Loading agents: Agents are chosen by agent factories, also specified in You may also pass options to your agent factories (see --help), which can then be passed on to your agents.

Contest Details

The contest has three parts: a qualifying round, an exhibition match between UC Berkeley and U of Utah, and a final tournament.

Important dates (subject to change):

Tuesday 3/10Contest announced and posted
Tuesday 4/14Qualification opens
Tuesday 4/28Exhibition match: Berkeley vs. Utah
Thursday 4/30Tournament layout revealed
Sunday 5/3Qualification closes
Wednesday 5/6Berkeley tournament
Thursday 5/7Awards ceremony in class

Teams: You may work in teams of up to 5 people.

Prizes: The top three teams will receive awards in class on Thursday 5/7, including shiny medals and extra credit points.

Bonus prizes: If at least 30% of the class qualifies for the tournament, then all prizes will be doubled. Additionally, all qualifiers will get a 1% bonus on their final exam. Note that 2% overall (the top prize) is a lot: it is equivalent to 6.7% on the final.

Named Games

By default, when you connect to the server for a network game, you will be paired with the first unmatched opponent that connects. If you would like to play with a buddy, you can organize a game with a specific name on the server:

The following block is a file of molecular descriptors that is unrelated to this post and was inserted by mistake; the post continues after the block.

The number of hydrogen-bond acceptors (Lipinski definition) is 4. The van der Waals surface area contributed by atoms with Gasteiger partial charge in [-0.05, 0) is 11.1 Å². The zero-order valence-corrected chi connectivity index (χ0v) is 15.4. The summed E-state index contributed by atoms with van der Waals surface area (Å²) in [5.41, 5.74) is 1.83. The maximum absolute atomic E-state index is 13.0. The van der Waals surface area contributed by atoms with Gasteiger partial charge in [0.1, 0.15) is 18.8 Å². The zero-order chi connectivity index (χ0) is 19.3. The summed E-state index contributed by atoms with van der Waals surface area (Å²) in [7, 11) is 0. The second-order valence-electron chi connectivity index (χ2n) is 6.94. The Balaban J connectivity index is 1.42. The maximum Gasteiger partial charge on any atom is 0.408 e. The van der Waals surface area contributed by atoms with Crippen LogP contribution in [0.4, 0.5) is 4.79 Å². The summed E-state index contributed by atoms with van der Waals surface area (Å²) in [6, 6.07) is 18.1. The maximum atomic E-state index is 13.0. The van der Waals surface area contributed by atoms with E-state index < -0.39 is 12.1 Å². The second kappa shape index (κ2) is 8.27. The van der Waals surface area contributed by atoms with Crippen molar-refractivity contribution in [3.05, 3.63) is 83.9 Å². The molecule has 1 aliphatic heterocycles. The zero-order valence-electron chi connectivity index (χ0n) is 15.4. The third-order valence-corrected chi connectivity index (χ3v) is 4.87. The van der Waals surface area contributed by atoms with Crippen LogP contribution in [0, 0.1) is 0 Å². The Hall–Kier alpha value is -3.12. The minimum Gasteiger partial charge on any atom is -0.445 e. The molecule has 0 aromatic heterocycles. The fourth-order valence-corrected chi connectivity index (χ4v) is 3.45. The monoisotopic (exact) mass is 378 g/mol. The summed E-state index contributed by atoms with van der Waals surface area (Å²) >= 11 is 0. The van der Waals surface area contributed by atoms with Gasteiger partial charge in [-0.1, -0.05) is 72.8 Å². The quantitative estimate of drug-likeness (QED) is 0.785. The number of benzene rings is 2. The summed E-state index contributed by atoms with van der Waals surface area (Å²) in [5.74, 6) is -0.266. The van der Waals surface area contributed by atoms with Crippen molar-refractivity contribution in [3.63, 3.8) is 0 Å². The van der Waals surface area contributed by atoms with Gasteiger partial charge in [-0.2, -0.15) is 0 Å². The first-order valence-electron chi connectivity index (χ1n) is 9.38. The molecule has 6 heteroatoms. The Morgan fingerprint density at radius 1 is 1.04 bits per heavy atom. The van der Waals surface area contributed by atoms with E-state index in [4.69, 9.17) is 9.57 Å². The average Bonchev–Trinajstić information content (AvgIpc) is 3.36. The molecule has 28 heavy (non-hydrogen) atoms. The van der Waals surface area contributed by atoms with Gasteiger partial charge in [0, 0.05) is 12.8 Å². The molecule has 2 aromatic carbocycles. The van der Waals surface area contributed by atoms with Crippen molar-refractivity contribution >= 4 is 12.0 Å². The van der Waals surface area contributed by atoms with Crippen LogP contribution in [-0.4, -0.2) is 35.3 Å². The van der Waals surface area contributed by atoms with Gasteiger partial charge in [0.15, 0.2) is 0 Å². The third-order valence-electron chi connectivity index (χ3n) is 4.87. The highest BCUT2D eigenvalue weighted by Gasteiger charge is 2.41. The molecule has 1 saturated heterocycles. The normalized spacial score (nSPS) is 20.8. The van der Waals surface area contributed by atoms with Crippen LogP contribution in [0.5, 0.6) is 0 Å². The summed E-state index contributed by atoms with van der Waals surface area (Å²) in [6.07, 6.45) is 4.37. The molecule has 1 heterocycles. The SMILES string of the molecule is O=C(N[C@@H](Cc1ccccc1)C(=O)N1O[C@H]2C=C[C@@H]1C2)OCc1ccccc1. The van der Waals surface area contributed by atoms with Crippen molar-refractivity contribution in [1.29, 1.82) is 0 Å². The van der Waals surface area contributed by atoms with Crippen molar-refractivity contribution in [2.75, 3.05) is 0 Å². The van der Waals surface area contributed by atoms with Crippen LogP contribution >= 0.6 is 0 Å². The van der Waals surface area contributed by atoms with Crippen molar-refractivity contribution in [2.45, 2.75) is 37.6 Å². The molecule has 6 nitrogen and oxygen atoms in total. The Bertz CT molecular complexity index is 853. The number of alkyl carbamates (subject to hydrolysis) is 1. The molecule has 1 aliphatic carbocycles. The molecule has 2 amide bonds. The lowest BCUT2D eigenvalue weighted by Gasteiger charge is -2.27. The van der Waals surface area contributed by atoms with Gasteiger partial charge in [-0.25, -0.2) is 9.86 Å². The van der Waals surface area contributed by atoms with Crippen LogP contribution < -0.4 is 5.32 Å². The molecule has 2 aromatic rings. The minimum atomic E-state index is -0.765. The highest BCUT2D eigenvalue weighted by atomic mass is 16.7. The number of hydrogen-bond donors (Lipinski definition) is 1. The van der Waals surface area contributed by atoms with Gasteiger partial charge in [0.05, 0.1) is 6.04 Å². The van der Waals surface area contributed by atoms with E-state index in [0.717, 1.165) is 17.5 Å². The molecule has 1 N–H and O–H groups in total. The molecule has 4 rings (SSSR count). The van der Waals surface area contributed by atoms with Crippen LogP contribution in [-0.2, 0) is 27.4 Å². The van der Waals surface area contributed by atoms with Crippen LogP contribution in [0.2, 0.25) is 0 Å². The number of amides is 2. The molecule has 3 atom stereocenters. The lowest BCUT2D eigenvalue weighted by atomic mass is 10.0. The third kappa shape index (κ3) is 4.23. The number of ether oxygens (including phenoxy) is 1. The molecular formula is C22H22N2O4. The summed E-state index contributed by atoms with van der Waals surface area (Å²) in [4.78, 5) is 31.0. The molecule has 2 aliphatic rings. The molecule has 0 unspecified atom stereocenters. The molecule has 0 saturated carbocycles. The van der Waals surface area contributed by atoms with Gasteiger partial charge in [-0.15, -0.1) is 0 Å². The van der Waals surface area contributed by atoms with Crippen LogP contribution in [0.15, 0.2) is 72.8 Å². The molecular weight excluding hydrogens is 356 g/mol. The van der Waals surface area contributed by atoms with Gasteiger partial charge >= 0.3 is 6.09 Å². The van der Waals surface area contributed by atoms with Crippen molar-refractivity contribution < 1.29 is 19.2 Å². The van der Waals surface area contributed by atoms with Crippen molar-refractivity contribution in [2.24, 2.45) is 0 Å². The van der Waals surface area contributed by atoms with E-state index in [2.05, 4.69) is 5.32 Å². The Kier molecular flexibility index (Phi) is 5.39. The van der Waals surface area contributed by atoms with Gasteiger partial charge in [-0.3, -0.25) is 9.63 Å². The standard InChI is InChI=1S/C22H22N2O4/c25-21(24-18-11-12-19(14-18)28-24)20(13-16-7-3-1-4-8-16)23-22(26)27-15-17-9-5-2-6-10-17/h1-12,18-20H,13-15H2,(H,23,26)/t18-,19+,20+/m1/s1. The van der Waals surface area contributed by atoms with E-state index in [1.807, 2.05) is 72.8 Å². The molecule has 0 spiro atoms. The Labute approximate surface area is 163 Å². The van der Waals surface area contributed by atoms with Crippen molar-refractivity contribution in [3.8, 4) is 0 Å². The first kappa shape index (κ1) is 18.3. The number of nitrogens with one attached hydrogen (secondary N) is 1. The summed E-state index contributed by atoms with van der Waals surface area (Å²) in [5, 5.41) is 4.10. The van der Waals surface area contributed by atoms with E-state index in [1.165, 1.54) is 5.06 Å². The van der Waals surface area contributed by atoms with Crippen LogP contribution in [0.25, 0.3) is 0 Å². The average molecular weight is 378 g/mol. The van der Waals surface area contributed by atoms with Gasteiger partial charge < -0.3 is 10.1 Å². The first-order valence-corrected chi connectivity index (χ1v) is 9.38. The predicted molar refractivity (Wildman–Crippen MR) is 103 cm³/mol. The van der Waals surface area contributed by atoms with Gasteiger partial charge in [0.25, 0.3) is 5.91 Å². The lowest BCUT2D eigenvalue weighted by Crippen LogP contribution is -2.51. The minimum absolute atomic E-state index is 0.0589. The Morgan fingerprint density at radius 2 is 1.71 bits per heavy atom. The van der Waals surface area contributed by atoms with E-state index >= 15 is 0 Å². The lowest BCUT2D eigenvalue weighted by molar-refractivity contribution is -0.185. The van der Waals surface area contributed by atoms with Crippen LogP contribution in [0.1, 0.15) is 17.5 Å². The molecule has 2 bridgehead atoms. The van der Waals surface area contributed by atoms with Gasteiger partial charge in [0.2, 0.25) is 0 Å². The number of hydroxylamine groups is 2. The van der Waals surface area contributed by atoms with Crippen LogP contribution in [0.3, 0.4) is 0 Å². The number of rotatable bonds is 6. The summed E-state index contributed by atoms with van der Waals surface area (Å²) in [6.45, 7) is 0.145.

python -a KeyboardAgents -g MyCoolGame
Which will pair you only with the next player who requests "MyCoolGame"

This being an inherently social feature, the CSUA has set up an IRC channel for chatting about the project. It can be reached at:

Channel: #cs188
Or can be accessed by web interface here-->

PyGame Graphics

We have included an improved graphics package with this release, based on the Python library Pygame. To use this extension, you must first install PyGame on your computer. Follow these installation instructions. It may take a bit of finagling to get it to run on a Mac; if you have troubles and would like to use Pygame, please talk to us during office hours.

Once you have installed PyGame, you can run either the networked or local game using the improved (speedier) graphics.

python -1 RandomAgent -G
The KeyboardAgent will not work with the PyGame graphics because it is tied to the Tk libraries used for the old graphics. <-->


We owe special thanks to Barak Michener and Ed Karuna for providing online networking infrastructure, improved graphics and debugging help.

Have fun! Please bring our attention to any problems you discover.